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Conflict-Free Airport Operations Planning and Management

Title:

Conflict-Free Airport Operations Planning and Management

Capa, Canan (2017) Conflict-Free Airport Operations Planning and Management. Masters thesis, Concordia University.

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Abstract

This thesis proposes conflict-free mathematical models and solution strategies for both gate scheduling and taxiway scheduling problems by taking account all meaningful airport and flight characteristics into consideration that are not yet extensively studied in current academic literature. Since gate schedule performance has a great impact on the performance of the taxiway, we consider gate scheduling as a bi-objective optimization problem, present mathematical models and propose a two-phase solution approach. We also propose a mixed integer programming (MIP) model that considers collision avoidance on the taxiways, separation distances between aircrafts, speed changes and exact travelling times without adapting a state-time network in which the decision variables are defined with time indices. Instead, the non-time segmented model proposed in this thesis, determines a taxi plan for each aircraft by identifying the sequence of taxiway intersections represented as nodes to be visited and determines the aircrafts’ exact arrival and departure times to these nodes, average speed used on the taxiway represented as links between two consecutive nodes while ensuring the safety conditions that avoid aircraft collisions. The cost incurred from arrival and departure delays with total taxiing time is minimized. The model enables collision free airport operations considering both airlines and airport controller’s objectives in continuous time where we know the exact arrival and departure times which is more accurate in tackling collision issues. However, accuracy comes with a cost of solution time. To overcome the difficulty to solve, strategies are proposed. The first strategy proposed, called the iterative-TSM, adopts a batch by batch policy and optimizes the TSM by solving it in an iterative way where in each iteration, schedules of the previous iteration are fixed. The second strategy proposed motivates from the idea of decomposition the model into two as routing and timing problem and incorporates a genetic algorithms with TSM. All the models proposed are tested on a hypothetical data and the results are presented. Main contributions of this thesis can be listed as follows:
• A MILP model is presented for flight gate scheduling problem. The model is compared to modified version of one of the existing MILP model in literature and efficiency of the proposed model is evaluated. A two phase solution approach making use of the proposed MILP is also presented and the characteristics of the problem are analysed. While utilization of gates is maximized, on time performance is also considered.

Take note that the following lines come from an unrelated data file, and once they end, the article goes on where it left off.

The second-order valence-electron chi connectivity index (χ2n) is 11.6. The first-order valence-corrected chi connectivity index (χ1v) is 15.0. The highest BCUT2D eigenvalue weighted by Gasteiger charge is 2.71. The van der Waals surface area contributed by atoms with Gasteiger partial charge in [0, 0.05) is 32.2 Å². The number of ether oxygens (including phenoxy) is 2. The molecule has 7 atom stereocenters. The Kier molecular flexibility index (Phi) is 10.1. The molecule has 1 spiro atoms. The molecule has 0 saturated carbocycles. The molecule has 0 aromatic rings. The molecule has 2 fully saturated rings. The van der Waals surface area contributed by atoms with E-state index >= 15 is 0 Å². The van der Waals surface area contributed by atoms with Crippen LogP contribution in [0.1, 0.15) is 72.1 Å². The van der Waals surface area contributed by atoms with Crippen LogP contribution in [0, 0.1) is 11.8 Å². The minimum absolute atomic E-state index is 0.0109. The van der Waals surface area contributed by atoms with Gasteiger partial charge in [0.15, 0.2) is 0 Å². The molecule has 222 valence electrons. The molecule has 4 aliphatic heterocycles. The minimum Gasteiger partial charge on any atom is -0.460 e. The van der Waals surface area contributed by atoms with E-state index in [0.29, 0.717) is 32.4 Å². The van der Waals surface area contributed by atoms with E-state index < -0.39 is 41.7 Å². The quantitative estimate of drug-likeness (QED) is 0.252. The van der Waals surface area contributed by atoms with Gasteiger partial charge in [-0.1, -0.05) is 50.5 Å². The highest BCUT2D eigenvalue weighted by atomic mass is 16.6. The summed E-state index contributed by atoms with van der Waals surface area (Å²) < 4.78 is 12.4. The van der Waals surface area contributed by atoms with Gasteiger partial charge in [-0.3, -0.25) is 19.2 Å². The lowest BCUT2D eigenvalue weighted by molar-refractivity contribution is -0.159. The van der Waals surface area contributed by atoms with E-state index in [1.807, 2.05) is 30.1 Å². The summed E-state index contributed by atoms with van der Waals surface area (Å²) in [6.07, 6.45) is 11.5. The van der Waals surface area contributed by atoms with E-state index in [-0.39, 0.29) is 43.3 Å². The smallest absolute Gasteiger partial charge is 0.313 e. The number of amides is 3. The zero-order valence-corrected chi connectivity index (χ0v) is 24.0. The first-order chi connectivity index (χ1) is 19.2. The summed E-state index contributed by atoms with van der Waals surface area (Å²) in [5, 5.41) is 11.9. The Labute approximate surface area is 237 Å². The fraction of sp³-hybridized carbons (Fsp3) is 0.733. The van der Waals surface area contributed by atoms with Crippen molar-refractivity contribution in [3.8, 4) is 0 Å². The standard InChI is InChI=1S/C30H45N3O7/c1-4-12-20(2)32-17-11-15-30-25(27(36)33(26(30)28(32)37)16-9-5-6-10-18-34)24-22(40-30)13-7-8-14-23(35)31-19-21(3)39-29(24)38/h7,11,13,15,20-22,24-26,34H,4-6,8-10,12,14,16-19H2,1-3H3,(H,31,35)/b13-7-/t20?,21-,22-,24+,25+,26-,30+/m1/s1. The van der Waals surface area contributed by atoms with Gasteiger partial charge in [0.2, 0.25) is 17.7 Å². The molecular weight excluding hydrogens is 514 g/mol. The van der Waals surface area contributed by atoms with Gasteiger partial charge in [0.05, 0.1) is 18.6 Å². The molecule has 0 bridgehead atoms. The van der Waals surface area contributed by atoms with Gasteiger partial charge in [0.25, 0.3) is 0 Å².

• A MILP that considers collision avoidance on the taxiways, separation distances between aircrafts, speed changes and exact travelling times without adapting a state-time network in which the decision variables are defined with time indices. Instead, all safety constraints are modeled with Big-Ms. This enables us to know the exact arrival and departure times for each flight on each link on the ground.
• Collision free taxiway scheduling is achieved. Since the models in the existing literature either assumes arbitrary capacities on the nodes of the network or discretizes time, they do not guarantee collision avoidance.
• Speed changes, rerouting, and holding at gates and taxiway intersections are used as control options.
• Both airlines and airport authorities’ objectives are considered. Proposed models have the capability to be adopted as a decision support tool for the ground controllers and they allow airport traffic authorities to do what-if analysis in case of a change in the flight or airport network information. Proposed TSM also minimizes to total taxiing time which results in less costly taxiway schedules for airlines in terms of fuel costs and CO2 emissions.
• Two solution strategies are proposed for the TSM: iterative TSM and GA-TSM. While iterative TSM decomposes the problem into batches of flights, solves each batch by fixing the schedules of the previous batch in each batch, GA-TSM decomposes the problem into routing and timing. While GA searches for the best set of routes for the flights, fixed TSM solves the timing problem for a given set of routes.

Divisions:Concordia University > Gina Cody School of Engineering and Computer Science > Mechanical and Industrial Engineering
Item Type:Thesis (Masters)
Authors:Capa, Canan
Institution:Concordia University
Degree Name:M.A. Sc.
Program:Industrial Engineering
Date:8 May 2017
Thesis Supervisor(s):Akgunduz, Ali
Keywords:air traffic, conflict-free, scheduling, MILP, GA
ID Code:982543
Deposited By: CANAN CAPA
Deposited On:09 Jun 2017 14:27
Last Modified:18 Jan 2018 17:55
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